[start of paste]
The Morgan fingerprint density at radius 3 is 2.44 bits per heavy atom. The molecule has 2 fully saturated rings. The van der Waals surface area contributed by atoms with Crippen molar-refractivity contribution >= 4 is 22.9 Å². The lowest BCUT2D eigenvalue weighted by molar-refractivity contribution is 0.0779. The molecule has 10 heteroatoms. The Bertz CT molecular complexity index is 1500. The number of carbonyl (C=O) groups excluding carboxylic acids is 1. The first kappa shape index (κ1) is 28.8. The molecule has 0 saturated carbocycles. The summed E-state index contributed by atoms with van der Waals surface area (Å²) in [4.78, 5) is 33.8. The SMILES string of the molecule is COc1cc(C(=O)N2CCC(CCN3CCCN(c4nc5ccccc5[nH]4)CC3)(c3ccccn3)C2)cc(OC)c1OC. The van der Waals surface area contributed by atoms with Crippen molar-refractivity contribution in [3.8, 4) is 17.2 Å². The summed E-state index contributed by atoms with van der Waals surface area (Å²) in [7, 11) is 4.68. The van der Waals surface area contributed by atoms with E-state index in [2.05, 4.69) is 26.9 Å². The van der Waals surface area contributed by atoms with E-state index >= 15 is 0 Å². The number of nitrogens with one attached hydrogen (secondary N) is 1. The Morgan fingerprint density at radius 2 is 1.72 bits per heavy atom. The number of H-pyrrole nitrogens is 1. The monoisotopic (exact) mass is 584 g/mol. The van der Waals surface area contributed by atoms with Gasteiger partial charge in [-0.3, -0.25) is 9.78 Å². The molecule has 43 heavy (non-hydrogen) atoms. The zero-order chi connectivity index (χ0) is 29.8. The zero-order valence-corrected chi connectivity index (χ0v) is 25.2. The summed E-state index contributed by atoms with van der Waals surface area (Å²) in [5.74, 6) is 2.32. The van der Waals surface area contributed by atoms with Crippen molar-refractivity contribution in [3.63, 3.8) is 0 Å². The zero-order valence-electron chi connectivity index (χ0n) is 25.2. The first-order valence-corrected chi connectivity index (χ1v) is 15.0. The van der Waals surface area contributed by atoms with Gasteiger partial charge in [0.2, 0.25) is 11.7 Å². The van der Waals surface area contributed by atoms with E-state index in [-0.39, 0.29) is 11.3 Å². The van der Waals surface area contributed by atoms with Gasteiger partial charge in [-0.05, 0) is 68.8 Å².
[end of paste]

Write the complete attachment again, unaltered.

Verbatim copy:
The Morgan fingerprint density at radius 3 is 2.44 bits per heavy atom. The molecule has 2 fully saturated rings. The van der Waals surface area contributed by atoms with Crippen molar-refractivity contribution >= 4 is 22.9 Å². The lowest BCUT2D eigenvalue weighted by molar-refractivity contribution is 0.0779. The molecule has 10 heteroatoms. The Bertz CT molecular complexity index is 1500. The number of carbonyl (C=O) groups excluding carboxylic acids is 1. The first kappa shape index (κ1) is 28.8. The molecule has 0 saturated carbocycles. The summed E-state index contributed by atoms with van der Waals surface area (Å²) in [4.78, 5) is 33.8. The SMILES string of the molecule is COc1cc(C(=O)N2CCC(CCN3CCCN(c4nc5ccccc5[nH]4)CC3)(c3ccccn3)C2)cc(OC)c1OC. The van der Waals surface area contributed by atoms with Crippen molar-refractivity contribution in [3.8, 4) is 17.2 Å². The summed E-state index contributed by atoms with van der Waals surface area (Å²) in [7, 11) is 4.68. The van der Waals surface area contributed by atoms with E-state index in [2.05, 4.69) is 26.9 Å². The van der Waals surface area contributed by atoms with E-state index >= 15 is 0 Å². The number of nitrogens with one attached hydrogen (secondary N) is 1. The Morgan fingerprint density at radius 2 is 1.72 bits per heavy atom. The number of H-pyrrole nitrogens is 1. The monoisotopic (exact) mass is 584 g/mol. The van der Waals surface area contributed by atoms with Gasteiger partial charge in [-0.3, -0.25) is 9.78 Å². The molecule has 43 heavy (non-hydrogen) atoms. The zero-order chi connectivity index (χ0) is 29.8. The zero-order valence-corrected chi connectivity index (χ0v) is 25.2. The summed E-state index contributed by atoms with van der Waals surface area (Å²) in [5.74, 6) is 2.32. The van der Waals surface area contributed by atoms with Crippen molar-refractivity contribution in [3.63, 3.8) is 0 Å². The zero-order valence-electron chi connectivity index (χ0n) is 25.2. The first-order valence-corrected chi connectivity index (χ1v) is 15.0. The van der Waals surface area contributed by atoms with Gasteiger partial charge in [0.2, 0.25) is 11.7 Å². The van der Waals surface area contributed by atoms with E-state index in [-0.39, 0.29) is 11.3 Å². The van der Waals surface area contributed by atoms with Gasteiger partial charge in [-0.05, 0) is 68.8 Å².